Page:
We next examined whether the inhibition of BMP signalling caused by NIPA1 was associated with altered BMP receptor trafficking. In the Drosophila system, expression of spichthyin results in internalization of the BMPRII receptor to an early endosomal compartment (21). For the mammalian cell experiments, we concentrated on HeLa cells to facilitate morphological examination. In transfected wild-type HeLa cells, myc-tagged BMPRII is mainly expressed on the cell surface, with a small amount of staining in sparse cytoplasmic vesicles. These co-label with endogenous markers of recycling and early endosomes, but not with late endosomes and lysosomes (Fig.?3A and B; Supplementary Material, Fig. S3). However, in HeLa cells stably expressing NIPA1-GFP, myc-BMPRII was strikingly internalized from the plasma membrane and co-localized with NIPA1-GFP not only in early and recycling endosomes, but also in late endosomes and lysosomes (Fig.?3C and D; Supplementary Material, Fig. S3). A similar NIPA1-induced redistribution from the plasma membrane to internal vesicles, including lysosomes, was observed with a form of myc-BMPRII (myc-BMPRII?tail) deleted for the intracellular tail (Fig.?3E?G). Quantitation of the effect of NIPA1-GFP indicated that 75% of total full-length myc-BMPRII fluorescence was at the plasma membrane in cells expressing GFP alone, whereas only 25% of BMPRII fluorescence was at the plasma membrane in cells expressing NIPA1-GFP (Fig.?3H). There was no effect on the distribution of the epidermal growth factor receptor (EGFR) in the NIPA1-GFP cells (Supplementary Material, Fig. S4), nor did expression of GFP alone affect the distribution of BMPRII compared with untransfected cells (data not shown).
In HeLa cells depleted of NIPA1, BMPRII remained predominantly at the plasma membrane (data not shown). In NSC34 cells stably expressing NIPA1-GFP, the reduction of myc-BMPRII at the plasma membrane was not as dramatic as seen in HeLa NIPA1-GFP stable cells. Nevertheless, expression of NIPA1 resulted in the appearance of much stronger co-localization between BMPRII and lysosomes than was seen in wild-type NSC34 cells (Fig.?4A?C). Thus, expression of NIPA1 caused redistribution of BMPRII from the plasma membrane to endosomal and lysosomal compartments, in neuronal and non-neuronal cells, and this redistribution did not depend on BMPRII tail sequences.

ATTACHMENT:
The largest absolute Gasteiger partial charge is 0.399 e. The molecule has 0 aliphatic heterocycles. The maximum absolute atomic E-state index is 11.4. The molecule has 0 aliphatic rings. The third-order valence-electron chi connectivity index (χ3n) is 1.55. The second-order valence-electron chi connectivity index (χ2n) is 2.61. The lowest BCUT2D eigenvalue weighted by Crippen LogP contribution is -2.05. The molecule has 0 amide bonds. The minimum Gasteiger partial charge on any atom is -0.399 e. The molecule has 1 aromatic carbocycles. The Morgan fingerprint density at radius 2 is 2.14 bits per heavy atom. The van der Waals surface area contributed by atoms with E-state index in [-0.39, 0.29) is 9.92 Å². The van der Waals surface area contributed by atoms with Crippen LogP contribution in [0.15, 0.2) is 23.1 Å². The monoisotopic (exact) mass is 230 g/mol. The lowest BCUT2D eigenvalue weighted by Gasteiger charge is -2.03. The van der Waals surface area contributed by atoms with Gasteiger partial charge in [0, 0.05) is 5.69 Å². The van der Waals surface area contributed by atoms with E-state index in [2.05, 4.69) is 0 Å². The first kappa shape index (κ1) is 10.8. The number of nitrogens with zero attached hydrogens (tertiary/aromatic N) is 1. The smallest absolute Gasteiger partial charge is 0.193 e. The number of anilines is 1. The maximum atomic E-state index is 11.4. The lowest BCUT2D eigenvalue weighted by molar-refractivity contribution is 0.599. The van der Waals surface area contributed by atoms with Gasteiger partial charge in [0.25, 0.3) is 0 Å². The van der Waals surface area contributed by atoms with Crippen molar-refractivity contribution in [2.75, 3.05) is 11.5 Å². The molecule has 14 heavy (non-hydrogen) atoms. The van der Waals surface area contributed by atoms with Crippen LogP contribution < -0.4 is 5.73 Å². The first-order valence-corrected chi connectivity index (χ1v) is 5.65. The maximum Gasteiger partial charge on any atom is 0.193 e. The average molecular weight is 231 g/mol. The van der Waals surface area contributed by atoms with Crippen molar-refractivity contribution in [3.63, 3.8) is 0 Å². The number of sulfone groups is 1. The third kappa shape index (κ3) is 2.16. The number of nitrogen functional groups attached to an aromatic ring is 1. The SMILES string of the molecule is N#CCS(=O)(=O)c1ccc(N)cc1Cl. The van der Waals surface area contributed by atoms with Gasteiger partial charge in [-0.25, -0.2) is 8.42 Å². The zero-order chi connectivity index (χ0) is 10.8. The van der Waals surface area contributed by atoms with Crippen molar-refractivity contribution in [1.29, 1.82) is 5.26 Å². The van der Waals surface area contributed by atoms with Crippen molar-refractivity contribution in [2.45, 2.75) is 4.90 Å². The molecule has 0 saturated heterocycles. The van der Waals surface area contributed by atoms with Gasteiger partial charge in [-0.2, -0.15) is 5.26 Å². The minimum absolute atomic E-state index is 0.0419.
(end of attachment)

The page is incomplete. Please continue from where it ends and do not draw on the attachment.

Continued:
We next assessed whether the NIPA1-mediated redistribution of BMPRII to lysosomes results in increased degradation of BMPRII. We primarily examined NSC34 cells, as a cell line relevant to HSP. We first showed that the inhibition of lysosomal function by treatment with chloroquine (a weak base which accumulates in endosomes and lysosomes, increasing their pH and thus inactivating lysosomal proteases) increased the amount of endogenous BMPRII, suggesting that BMPRII normally undergoes significant lysosomal degradation (Fig.?5A). We then examined the effect of NIPA1-GFP on endogenous BMPRII and found significantly less in cells stably expressing NIPA1-GFP versus wild-type cells or cells expressing GFP-Rab5 (Fig.?5B and C). Similar effects were seen in HeLa cells (data not shown). This effect could be rescued by treatment with the lysosomal inhibitor chloroquine or concanomycin A (an inhibitor of the vacuolar ATPase (27)) (Fig.?5D). Interestingly, on immunoblotting to detect endogenous BMPRII, we typically saw the appearance of a higher molecular weight band in NSC34 cells stably expressing NIPA1-GFP (Fig.?5D), suggesting that NIPA1 promotes or stabilizes a post-translational modification of BMPRII. In HeLa cells this higher molecular weight band was constitutively present (Supplementary Material, Fig. S2A).
We then went on to examine the effects of NIPA1 depletion on the amount of endogenous BMPRII, using HeLa cells, where we could efficiently knock-down NIPA1. We found more BMPRII in cells depleted of NIPA1 after transfection with pooled NIPA1 oligonucleotides (Fig.?5E). Similar effects were seen on depletion using two individual oligonucleotides from the pool, strongly suggesting that this was not an off-target effect (Supplementary Material, Fig. S5). Thus, overexpression and depletion of NIPA1 had converse effects. This effect showed some specificity, since the amount of EGFR was not altered by NIPA1-GFP expression (Supplementary Material, Fig. S4). Together with the trafficking data, our results suggest that NIPA1 promotes internalization of BMPRII and enhances its transport to lysosomes, where it is degraded. This is likely to be the mechanism underlying the inhibitory effect of NIPA1 on BMP signalling.